We’ve all heard the phrase “you are what you eat,” but this is generally said in reference to how diet impacts physical health. The fact is that what we eat has an impact on so much more than our waistline, including our mental health. Did you know that your long-term brain function and mood stability depend on what’s in your fridge, freezer, and pantry?
Stick around to dive into some of the best foods for mental health, including the nutrients they contain and how to incorporate them into your regular diet pattern.
How Our Diet Affects Mental Health
The connection between what you eat and how you feel isn’t new. Think about the last time you felt sad, angry, bored, or even excited. You may have reached for a snack in the name of celebration, entertainment, or comfort. This goes both ways in that what you eat can also impact how you feel, influencing your mental health.
A diet that incorporates a wide variety of nutrients, like antioxidants, vitamins, minerals, and omega-3 fats, can support optimal brain function and healthy mood. Conversely, a diet high in ultra-processed foods, saturated and trans fats, sodium, and added sugars has been linked to a higher likelihood of experiencing mood swings, stress, and even impaired brain function over time.
Additionally, you may have heard of the gut-brain connection, which has always been present but has more recently taken the spotlight in emerging research. It refers to the bidirectional communication between your gut and your brain — or how what you eat influences your gut bacteria and, ultimately, your mental health, and vice versa.
Thus, making mindful dietary choices is important for far more than your physical wellness. It’s a vital component of supporting mental and emotional health, too.
10 Foods For Mental Health
Maintaining good mental health involves consuming a balanced diet that provides essential nutrients for brain function and overall wellness. Some of the best foods for supporting your mental health include:
#1 Leafy Greens
Leafy greens like spinach, arugula, romaine lettuce, Swiss chard, and collard greens are packed with antioxidants. These help protect your cells from harmful compounds called free radicals that promote oxidative stress and disease. Greens are also full of fiber and micronutrients, particularly vitamins K, C, and A, as well as folate and manganese.
One 2018 study found that individuals who consumed at least one serving per day of leafy greens experienced slower cognitive decline than those who consumed fewer greens. The difference in brain function was equivalent to the leafy green eaters being mentally 11 years younger.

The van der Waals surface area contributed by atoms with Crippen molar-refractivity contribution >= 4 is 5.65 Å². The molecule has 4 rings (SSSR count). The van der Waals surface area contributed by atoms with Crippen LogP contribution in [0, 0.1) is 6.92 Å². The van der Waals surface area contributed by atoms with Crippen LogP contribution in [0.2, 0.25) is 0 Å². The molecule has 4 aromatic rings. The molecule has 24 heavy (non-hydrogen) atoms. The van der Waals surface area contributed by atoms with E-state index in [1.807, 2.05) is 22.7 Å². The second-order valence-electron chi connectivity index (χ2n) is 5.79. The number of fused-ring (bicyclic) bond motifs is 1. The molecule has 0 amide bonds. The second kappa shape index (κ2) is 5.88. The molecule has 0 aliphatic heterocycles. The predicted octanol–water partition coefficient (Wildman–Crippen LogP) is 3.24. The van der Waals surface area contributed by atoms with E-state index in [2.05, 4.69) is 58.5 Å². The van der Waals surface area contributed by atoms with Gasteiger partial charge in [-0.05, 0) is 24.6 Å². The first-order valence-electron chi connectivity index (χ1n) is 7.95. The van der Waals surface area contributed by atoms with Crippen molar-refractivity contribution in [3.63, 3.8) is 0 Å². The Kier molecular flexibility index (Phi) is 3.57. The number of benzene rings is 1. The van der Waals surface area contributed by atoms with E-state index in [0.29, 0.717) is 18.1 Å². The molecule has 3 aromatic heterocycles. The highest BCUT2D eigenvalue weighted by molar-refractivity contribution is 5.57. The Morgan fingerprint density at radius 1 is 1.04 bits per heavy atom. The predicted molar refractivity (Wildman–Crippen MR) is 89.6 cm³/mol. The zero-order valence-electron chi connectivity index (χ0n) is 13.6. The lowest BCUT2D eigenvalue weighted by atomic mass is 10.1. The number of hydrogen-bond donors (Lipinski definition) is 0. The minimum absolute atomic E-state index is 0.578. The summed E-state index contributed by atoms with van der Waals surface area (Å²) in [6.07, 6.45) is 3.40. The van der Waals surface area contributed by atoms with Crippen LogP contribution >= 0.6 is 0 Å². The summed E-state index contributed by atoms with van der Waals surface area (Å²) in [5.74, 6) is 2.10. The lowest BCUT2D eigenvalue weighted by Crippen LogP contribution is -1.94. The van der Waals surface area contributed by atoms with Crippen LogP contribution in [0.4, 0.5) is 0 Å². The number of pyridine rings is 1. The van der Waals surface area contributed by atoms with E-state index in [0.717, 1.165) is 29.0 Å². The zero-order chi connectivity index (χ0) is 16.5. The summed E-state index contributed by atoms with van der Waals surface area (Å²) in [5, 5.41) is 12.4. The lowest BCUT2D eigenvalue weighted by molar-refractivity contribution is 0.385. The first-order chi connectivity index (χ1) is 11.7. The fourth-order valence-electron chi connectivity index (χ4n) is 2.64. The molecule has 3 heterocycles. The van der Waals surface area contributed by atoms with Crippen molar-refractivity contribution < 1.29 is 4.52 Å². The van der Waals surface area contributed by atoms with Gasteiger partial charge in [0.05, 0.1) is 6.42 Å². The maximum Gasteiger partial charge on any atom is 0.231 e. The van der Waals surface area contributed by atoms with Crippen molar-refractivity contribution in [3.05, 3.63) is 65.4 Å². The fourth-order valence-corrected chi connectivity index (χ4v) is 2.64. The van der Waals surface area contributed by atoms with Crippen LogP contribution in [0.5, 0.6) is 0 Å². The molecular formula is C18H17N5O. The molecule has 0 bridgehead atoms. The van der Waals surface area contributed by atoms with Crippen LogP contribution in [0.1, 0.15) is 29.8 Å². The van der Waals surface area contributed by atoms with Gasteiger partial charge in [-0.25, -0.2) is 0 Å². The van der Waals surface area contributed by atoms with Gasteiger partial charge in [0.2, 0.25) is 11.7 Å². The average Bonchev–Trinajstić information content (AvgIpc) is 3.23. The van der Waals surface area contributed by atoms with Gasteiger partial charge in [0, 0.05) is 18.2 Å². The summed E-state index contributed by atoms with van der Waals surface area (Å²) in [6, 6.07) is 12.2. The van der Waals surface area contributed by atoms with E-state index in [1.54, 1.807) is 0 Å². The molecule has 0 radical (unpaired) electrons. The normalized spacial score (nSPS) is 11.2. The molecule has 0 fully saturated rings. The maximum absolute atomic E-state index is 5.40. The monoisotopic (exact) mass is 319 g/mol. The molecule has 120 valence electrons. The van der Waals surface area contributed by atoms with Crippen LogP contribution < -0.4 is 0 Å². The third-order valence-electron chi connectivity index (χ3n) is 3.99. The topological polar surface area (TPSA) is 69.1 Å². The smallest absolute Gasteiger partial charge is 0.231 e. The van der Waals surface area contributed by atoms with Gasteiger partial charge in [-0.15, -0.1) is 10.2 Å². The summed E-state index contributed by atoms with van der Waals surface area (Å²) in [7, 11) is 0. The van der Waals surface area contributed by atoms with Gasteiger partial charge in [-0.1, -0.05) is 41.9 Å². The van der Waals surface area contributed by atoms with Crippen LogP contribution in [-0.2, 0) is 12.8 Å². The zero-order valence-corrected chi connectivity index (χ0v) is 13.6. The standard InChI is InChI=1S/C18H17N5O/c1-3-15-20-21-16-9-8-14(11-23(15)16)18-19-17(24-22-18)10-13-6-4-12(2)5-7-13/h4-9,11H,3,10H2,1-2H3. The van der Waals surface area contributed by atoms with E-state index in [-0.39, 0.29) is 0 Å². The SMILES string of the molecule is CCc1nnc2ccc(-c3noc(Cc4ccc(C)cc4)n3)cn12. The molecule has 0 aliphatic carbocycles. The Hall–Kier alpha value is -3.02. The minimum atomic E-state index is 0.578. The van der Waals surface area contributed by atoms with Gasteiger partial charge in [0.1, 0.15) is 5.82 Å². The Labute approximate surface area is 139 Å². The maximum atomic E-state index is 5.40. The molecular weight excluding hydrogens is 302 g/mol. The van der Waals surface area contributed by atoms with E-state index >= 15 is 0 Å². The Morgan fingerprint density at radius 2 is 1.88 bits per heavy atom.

Add more leafy greens to your diet pattern in the form of salads, or add them to smoothies, wraps, sandwiches, stir-fries, and soups.
#2 Fatty Fish
Fatty fish, such as salmon, mackerel, tuna, and halibut, are rich in omega-3 fatty acids, which have been shown to help support brain health and function. The omega-3 fats include EPA, DHA, and their precursor ALA.
Research shows that omega-3 fats are critical for the development, functioning, and aging of the brain. Furthermore, when people don’t get enough of them, there’s an increased risk of developing various psychiatric disorders.
The 2020-2025 Dietary Guidelines for Americans recommends two 4-ounce servings of fatty fish per week.
While ALA can be found in plant foods, like ground flax seed and walnuts, the conversion rate to EPA and DHA is low. Therefore, getting EPA and DHA from direct dietary sources is best. If you don’t consume fish or animal products, consider an algae-derived EPA and DHA supplement.
Legumes are a category of foods that grow in pods, including beans, peas, lentils, and peanuts. They are a good source of fiber, protein, iron, magnesium, and B vitamins like folate.
Overall, a diet high in whole plant foods and plant protein sources, like legumes, is associated with better mental health outcomes. A 2017 study found that the regular intake of legumes and plant proteins for one year was positively associated with less cognitive decline among 217 elderly individuals.
Add legumes to soups, salads, grain dishes, nacho plates, and burritos, or mix them in spaghetti sauce.
Mushrooms provide an array of nutrients, like selenium, potassium, B vitamins, proteins, and fiber. When treated with UV light, they can also be a source of vitamin D. Additionally, they contain compounds called polyphenols, which may have a protective effect against brain dysfunction.
There are countless mushroom species, but research shows that even the standard white button mushroom has a lot to offer your health. Data from the 2011-2014 National Health and Nutrition Examination Survey suggest that regular mushroom intake is associated with a lower risk for cognitive decline.